Smithsonian Scientists Say Roads Are the Number-One Threat to World’s Tropical Rainforests
Infrastructure such as roads, canals and power and gas lines are pervasive features of human activity and are rapidly expanding in the tropics. Smithsonian scientists say that these linear clearings could be the biggest threat to the world’s tropical rainforests.
“Clearing wide paths in any forest has a strong effect on the ecosystem, but these impacts are particularly acute in tropical rainforests,” said William Laurance, a biologist at the Smithsonian’s Tropical Research Institute in Panama. Laurance recently coauthored a paper in the journal Trends in Ecology and Evolution with Susan Laurance and Miriam Goosem. Susan Laurance is also a biologist at STRI, and all three authors are researchers at James Cook University in Australia.
The team used dozens of existing studies done in the Amazon, Australasia and Central Africa to emphasize that roads are the number-one threat to the world's tropical rainforests. The scientists urged that maintaining large areas of intact forests without roads should be the highest priority of conservationists worldwide.
Biologically, rainforests are characterized by a complex architecture and a uniquely humid, dark, stable climate. They sustain many species that are incredibly specialized for the forest’s interior and understory conditions. Other tropical species are susceptible to hunting, increased predation, invasive species and being killed by vehicles.
From a socioeconomic perspective, tropical rainforests are mainly in developing nations, many of which experience continued population growth, rapid economic development and intense natural resource exploitation. In many of these areas, industrial logging, oil and gas development and large-scale agriculture and mining provide an economic impetus for the expansion of road and infrastructure developments. “The roads and paved highways that this creates play a key role in opening forested regions to exploitation from hunters and miners—exacerbated by often weak enforcement of environmental laws in remote frontier areas,” said William Laurance. New logging roads make forests greatly more accessible to exploitation by hunters, miners and settlers. Disease and invasive species generally follow the influx of humans.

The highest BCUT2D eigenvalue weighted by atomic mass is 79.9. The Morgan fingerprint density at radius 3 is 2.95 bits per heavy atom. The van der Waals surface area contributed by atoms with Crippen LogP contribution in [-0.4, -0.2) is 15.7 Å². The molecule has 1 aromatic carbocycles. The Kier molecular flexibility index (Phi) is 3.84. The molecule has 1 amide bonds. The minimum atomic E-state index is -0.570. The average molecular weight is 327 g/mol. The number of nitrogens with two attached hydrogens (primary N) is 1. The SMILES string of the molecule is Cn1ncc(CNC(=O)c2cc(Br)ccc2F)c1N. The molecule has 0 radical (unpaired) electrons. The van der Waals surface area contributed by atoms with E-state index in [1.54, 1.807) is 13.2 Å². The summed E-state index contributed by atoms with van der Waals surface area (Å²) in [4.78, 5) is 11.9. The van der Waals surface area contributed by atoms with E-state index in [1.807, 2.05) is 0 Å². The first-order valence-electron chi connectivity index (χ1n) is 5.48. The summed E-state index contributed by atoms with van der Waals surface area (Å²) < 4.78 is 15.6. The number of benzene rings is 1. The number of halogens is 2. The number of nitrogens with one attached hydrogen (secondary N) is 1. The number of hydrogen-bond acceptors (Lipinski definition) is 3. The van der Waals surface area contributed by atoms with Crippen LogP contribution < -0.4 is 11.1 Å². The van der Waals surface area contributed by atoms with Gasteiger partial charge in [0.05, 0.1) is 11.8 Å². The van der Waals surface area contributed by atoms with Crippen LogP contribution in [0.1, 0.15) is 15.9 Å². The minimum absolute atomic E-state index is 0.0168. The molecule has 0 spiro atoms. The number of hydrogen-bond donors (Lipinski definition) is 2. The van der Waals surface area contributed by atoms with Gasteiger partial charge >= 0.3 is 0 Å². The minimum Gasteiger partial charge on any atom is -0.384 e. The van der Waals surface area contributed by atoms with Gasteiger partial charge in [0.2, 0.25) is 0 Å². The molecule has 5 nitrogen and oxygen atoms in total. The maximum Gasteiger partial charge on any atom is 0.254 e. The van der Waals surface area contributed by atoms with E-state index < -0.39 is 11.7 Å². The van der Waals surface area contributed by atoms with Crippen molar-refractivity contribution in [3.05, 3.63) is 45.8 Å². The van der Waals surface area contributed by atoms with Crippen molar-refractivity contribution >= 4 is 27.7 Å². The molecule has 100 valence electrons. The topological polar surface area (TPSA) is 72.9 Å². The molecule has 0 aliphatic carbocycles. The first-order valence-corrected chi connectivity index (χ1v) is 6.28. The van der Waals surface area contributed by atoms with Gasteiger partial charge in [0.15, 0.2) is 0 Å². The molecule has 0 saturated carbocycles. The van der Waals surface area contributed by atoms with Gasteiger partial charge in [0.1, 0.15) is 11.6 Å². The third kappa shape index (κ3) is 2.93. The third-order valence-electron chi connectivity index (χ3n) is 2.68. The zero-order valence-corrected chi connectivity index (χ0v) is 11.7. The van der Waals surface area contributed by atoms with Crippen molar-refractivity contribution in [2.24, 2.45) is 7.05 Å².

Roads and linear clearings also act as barriers that greatly affect water drainage, erosion and fire-maintained tropical woodlands, as well as animals. A striking feature of tropical forests is the high proportion of species that tend to avoid even narrow clearings or forest edges. Many species (such as those that are completely arboreal, adapted to flying in dense forests or depend on specialized food resources) are halted by linear clearings.
Some species, however, do not avoid roads or other such clearings, resulting in what the scientists call “road-related mortality.” The most obvious form is often vehicle road kill. Anteaters with poor eyesight, slow-moving sloths and the Australian echidna—whose reaction is to freeze in the path of oncoming vehicles—are some of the many rainforest species that are particularly vulnerable to being struck by a vehicle.
The scientists also found levels of chemical and nutrient pollution to be elevated in areas where roads have been built. Effects of chemical pollution and nutrient runoff are especially serious for streams and wetlands near roads.
Limiting the width of roads, reducing vehicle speeds and maintaining a continuous forest canopy above roads are ways to reduce the impact on tropical rainforests. However, not building roads in the first place is the best option, the scientists suggest. “Actively limiting frontier roads is by far the most realistic, cost-effective approach to promote the conservation of tropical nature and its crucial ecosystem services,” said Laurance. “As Pandora quickly learned, it is far harder to thrust the evils of the world back into the box than to simply keep it closed in the first place.”
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